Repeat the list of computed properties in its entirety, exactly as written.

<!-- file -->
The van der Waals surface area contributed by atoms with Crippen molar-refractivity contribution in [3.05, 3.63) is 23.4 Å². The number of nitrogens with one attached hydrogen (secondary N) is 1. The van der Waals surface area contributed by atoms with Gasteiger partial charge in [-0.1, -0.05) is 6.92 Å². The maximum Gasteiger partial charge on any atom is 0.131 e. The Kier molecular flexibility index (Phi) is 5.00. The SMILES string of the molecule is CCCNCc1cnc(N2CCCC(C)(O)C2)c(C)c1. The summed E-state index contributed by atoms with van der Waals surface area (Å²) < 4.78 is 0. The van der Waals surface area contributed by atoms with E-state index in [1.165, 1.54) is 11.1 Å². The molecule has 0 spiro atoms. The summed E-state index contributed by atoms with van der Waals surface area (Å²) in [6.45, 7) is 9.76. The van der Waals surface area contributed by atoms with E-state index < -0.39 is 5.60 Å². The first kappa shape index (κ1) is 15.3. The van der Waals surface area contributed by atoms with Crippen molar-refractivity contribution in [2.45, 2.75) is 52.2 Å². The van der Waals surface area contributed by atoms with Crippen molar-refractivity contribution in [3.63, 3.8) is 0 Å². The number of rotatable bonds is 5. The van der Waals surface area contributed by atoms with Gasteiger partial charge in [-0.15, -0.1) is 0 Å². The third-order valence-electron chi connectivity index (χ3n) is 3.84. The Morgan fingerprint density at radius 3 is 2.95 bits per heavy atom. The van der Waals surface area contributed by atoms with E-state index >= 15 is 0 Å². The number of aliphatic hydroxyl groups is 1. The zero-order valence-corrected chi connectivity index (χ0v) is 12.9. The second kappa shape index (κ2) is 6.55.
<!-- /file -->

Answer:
The van der Waals surface area contributed by atoms with Crippen molar-refractivity contribution in [3.05, 3.63) is 23.4 Å². The number of nitrogens with one attached hydrogen (secondary N) is 1. The van der Waals surface area contributed by atoms with Gasteiger partial charge in [-0.1, -0.05) is 6.92 Å². The maximum Gasteiger partial charge on any atom is 0.131 e. The Kier molecular flexibility index (Phi) is 5.00. The SMILES string of the molecule is CCCNCc1cnc(N2CCCC(C)(O)C2)c(C)c1. The summed E-state index contributed by atoms with van der Waals surface area (Å²) < 4.78 is 0. The van der Waals surface area contributed by atoms with E-state index in [1.165, 1.54) is 11.1 Å². The molecule has 0 spiro atoms. The summed E-state index contributed by atoms with van der Waals surface area (Å²) in [6.45, 7) is 9.76. The van der Waals surface area contributed by atoms with E-state index < -0.39 is 5.60 Å². The first kappa shape index (κ1) is 15.3. The van der Waals surface area contributed by atoms with Crippen molar-refractivity contribution in [2.45, 2.75) is 52.2 Å². The van der Waals surface area contributed by atoms with Crippen molar-refractivity contribution in [3.63, 3.8) is 0 Å². The number of rotatable bonds is 5. The van der Waals surface area contributed by atoms with Gasteiger partial charge in [-0.15, -0.1) is 0 Å². The third-order valence-electron chi connectivity index (χ3n) is 3.84. The Morgan fingerprint density at radius 3 is 2.95 bits per heavy atom. The van der Waals surface area contributed by atoms with E-state index >= 15 is 0 Å². The number of aliphatic hydroxyl groups is 1. The zero-order valence-corrected chi connectivity index (χ0v) is 12.9. The second kappa shape index (κ2) is 6.55.